Given that the rabbits are wild and desperate for dinner, their unsurprisingly confident in approaching visitors.
Whilst playing with the rabbits, paradoxically, you’ll notice nearby signs for chemical weapons factories.
It turns out during the second world war the island of Okunoshima was at the very heart of Japan’s chemical weapons programme.
In fact, some believe the islands rabbits are descendants from test rabbits that escaped the test facilities.
But regardless of how the rabbits got there, they’ve certainly thrived in the absence of natural predators.
At first I did feel a bit cynical, in the same way I would if a nuclear test site was turned into a donkey theme park.
But it nonetheless gives the island a nice sense of redemption.
Up until my visit in August, I’d never spared much thought towards cute things, like rabbits,
but I was pleased to discover I actually quite liked rabbits and perhaps, there is good in me after all.
Incredible
Oh my god...
Okay, fun’s over.
Go…go..
In the heart of the Ancient city of Nara,
once briefly Japan’s capital city, is a huge sprawling park full of temples and shrines and over 1,000 deer.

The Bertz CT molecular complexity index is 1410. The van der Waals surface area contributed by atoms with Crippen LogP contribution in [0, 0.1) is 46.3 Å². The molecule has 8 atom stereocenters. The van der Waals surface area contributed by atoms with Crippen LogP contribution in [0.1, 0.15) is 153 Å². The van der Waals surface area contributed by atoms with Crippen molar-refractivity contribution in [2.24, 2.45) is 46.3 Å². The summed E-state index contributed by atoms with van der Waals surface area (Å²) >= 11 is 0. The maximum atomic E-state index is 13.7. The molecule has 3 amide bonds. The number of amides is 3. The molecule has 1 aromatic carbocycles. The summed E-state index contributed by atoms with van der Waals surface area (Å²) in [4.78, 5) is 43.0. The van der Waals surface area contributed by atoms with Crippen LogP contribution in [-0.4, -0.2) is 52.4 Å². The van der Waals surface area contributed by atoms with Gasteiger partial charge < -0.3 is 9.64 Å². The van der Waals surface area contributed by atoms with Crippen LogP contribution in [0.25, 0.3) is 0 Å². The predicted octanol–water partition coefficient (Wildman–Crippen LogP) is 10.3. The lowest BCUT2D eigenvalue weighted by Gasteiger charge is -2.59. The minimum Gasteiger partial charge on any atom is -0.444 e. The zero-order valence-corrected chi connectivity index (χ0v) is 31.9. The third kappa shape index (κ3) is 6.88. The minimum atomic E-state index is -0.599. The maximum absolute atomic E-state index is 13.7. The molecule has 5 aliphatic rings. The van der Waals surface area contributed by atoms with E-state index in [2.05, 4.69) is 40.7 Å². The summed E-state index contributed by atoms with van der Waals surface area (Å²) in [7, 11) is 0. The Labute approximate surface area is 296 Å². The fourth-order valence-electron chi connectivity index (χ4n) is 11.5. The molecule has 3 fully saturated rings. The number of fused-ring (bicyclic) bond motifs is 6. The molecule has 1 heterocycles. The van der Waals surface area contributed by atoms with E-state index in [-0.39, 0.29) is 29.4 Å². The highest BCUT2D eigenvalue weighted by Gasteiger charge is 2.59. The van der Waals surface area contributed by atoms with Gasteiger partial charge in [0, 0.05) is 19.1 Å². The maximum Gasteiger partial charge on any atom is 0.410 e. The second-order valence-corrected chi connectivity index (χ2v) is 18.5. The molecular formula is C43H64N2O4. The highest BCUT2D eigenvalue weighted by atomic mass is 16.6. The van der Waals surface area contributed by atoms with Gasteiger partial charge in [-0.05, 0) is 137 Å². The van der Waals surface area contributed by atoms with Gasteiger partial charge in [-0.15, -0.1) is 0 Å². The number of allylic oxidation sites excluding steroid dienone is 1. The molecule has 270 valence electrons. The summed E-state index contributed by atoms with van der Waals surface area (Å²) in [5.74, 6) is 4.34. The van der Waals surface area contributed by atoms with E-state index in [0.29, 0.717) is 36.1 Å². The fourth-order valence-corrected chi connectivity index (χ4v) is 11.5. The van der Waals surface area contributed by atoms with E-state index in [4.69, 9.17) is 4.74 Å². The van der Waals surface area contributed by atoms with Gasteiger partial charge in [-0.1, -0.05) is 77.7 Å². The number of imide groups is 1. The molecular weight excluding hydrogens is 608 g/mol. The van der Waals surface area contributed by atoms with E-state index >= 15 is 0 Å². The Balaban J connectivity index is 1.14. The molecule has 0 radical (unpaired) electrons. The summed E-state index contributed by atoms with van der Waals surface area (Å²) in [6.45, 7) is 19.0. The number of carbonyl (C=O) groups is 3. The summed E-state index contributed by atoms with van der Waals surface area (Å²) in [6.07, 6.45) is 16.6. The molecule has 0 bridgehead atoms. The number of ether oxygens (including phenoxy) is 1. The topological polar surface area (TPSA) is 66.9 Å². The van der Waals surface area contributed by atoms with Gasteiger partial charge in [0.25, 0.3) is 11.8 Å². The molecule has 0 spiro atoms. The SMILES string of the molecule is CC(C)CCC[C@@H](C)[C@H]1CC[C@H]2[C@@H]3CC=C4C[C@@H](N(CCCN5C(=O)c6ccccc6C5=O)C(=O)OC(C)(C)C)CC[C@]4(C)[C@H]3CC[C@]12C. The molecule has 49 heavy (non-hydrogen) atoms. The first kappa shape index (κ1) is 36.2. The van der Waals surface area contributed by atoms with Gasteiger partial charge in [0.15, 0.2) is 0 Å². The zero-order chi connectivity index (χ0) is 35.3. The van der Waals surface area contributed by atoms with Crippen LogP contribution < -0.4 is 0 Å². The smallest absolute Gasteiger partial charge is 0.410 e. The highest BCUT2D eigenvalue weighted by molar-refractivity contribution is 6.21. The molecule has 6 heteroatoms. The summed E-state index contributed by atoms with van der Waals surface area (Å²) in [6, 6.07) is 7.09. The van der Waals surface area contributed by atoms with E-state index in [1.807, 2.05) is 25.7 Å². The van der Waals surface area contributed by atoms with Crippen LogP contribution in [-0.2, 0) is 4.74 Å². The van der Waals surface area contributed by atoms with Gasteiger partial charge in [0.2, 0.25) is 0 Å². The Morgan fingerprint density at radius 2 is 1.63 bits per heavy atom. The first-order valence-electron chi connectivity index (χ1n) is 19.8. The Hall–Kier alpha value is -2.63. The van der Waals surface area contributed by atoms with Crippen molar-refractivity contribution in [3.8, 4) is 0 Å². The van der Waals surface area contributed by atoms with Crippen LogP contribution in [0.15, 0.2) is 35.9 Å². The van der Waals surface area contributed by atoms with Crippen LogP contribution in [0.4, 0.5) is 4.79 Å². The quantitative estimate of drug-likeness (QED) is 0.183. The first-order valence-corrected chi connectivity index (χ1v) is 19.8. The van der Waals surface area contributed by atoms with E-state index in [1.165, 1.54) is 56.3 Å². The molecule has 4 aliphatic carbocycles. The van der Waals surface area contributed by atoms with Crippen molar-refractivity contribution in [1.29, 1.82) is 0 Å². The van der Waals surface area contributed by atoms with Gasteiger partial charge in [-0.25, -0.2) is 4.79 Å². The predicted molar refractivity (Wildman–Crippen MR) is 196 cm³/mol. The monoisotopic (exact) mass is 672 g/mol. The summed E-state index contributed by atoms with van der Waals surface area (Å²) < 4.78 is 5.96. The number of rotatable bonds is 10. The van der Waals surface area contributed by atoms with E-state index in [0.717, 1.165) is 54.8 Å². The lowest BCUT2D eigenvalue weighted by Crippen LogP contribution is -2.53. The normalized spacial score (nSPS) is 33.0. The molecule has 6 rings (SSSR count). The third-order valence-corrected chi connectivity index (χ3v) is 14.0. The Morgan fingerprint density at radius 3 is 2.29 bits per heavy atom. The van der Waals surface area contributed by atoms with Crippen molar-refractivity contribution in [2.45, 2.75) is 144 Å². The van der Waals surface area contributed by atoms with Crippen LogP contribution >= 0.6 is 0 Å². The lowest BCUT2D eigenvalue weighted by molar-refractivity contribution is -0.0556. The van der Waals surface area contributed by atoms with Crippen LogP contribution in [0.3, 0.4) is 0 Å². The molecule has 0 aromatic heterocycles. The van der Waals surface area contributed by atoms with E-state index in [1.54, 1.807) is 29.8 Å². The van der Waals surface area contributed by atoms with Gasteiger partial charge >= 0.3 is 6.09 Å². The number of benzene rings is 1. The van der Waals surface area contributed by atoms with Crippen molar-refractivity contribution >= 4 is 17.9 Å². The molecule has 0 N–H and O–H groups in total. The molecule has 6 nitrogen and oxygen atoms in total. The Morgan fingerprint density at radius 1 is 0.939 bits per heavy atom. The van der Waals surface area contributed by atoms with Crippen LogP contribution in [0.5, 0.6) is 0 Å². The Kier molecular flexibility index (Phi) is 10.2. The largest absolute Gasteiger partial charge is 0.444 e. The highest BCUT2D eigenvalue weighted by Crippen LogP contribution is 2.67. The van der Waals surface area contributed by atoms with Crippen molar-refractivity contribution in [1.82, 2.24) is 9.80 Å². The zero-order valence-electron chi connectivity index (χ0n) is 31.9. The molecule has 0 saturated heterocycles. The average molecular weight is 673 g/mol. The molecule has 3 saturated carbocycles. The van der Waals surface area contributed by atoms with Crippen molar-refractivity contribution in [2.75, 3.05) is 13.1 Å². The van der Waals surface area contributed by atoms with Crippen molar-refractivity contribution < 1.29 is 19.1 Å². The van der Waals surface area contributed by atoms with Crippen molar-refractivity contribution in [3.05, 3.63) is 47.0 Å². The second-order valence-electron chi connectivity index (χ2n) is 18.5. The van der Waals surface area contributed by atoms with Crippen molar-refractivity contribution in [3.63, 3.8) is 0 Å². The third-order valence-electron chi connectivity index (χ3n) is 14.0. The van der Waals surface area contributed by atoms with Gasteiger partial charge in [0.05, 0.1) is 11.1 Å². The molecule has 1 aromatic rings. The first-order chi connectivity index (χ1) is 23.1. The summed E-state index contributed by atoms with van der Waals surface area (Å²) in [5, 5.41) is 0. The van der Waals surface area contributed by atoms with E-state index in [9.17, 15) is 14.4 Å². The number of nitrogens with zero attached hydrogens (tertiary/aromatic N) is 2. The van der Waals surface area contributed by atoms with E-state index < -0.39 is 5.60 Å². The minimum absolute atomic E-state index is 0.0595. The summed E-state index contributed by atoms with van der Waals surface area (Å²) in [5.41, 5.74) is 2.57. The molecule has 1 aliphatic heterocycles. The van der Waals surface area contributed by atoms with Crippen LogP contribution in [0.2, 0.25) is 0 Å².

Traditionally a symbol of luck, today the deer can wander freely around the park
and even on the nearby city streets.
But perhaps the most impressive thing about the deer is that they will actually bow before you give them a delicious deer cracker.
It’s said the deer should bow three times;
First by holding the cracker in front of the deer, then behind your back and finally over their head.
However, after you’ve been swarmed by half a dozen deer, completing this ritual quickly loses its appeal.
There’s something quite enchanting about walking the streets of this ancient city,
with these huge animals walking around of their own accord.
Along with the temples and shrines.
It makes Nara a really rewarding place to visit.
And of course, you can take some more pretentious photos for your Facebook profile.
It’s also worth giving an honourable mention to the deer on Miyajima island as well
-the island home to the iconic UNESCO Torii gate in the sea.
Word of warning though, the deer on Miyajima are somewhat bolder than the deer of Nara;